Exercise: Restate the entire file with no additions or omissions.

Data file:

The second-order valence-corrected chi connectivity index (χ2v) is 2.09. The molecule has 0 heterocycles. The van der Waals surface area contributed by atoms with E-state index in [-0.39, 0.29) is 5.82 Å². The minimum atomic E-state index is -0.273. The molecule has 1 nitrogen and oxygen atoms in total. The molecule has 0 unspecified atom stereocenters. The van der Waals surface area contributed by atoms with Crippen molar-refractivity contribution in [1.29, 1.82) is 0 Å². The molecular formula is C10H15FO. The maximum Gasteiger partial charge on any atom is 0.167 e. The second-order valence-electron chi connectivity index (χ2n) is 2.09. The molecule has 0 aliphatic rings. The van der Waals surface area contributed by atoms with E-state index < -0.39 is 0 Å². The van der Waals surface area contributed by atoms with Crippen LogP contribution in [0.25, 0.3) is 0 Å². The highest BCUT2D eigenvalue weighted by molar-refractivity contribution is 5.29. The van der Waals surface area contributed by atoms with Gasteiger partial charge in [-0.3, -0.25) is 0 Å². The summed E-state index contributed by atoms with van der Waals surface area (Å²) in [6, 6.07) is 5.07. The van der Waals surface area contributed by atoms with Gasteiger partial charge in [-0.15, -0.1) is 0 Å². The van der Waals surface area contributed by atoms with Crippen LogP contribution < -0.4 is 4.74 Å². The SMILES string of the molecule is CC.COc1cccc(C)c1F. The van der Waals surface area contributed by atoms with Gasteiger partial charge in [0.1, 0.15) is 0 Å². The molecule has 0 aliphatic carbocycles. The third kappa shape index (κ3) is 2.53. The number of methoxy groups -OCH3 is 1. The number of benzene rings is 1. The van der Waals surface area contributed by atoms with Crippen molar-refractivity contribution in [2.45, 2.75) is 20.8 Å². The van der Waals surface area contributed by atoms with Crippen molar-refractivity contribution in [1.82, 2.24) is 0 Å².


The second-order valence-corrected chi connectivity index (χ2v) is 2.09. The molecule has 0 heterocycles. The van der Waals surface area contributed by atoms with E-state index in [-0.39, 0.29) is 5.82 Å². The minimum atomic E-state index is -0.273. The molecule has 1 nitrogen and oxygen atoms in total. The molecule has 0 unspecified atom stereocenters. The van der Waals surface area contributed by atoms with Crippen molar-refractivity contribution in [1.29, 1.82) is 0 Å². The molecular formula is C10H15FO. The maximum Gasteiger partial charge on any atom is 0.167 e. The second-order valence-electron chi connectivity index (χ2n) is 2.09. The molecule has 0 aliphatic rings. The van der Waals surface area contributed by atoms with E-state index < -0.39 is 0 Å². The van der Waals surface area contributed by atoms with Crippen LogP contribution in [0.25, 0.3) is 0 Å². The highest BCUT2D eigenvalue weighted by molar-refractivity contribution is 5.29. The van der Waals surface area contributed by atoms with Gasteiger partial charge in [-0.3, -0.25) is 0 Å². The summed E-state index contributed by atoms with van der Waals surface area (Å²) in [6, 6.07) is 5.07. The van der Waals surface area contributed by atoms with Gasteiger partial charge in [-0.15, -0.1) is 0 Å². The van der Waals surface area contributed by atoms with Crippen LogP contribution < -0.4 is 4.74 Å². The SMILES string of the molecule is CC.COc1cccc(C)c1F. The van der Waals surface area contributed by atoms with Gasteiger partial charge in [0.1, 0.15) is 0 Å². The molecule has 0 aliphatic carbocycles. The third kappa shape index (κ3) is 2.53. The number of methoxy groups -OCH3 is 1. The number of benzene rings is 1. The van der Waals surface area contributed by atoms with Crippen molar-refractivity contribution in [2.45, 2.75) is 20.8 Å². The van der Waals surface area contributed by atoms with Crippen molar-refractivity contribution in [1.82, 2.24) is 0 Å².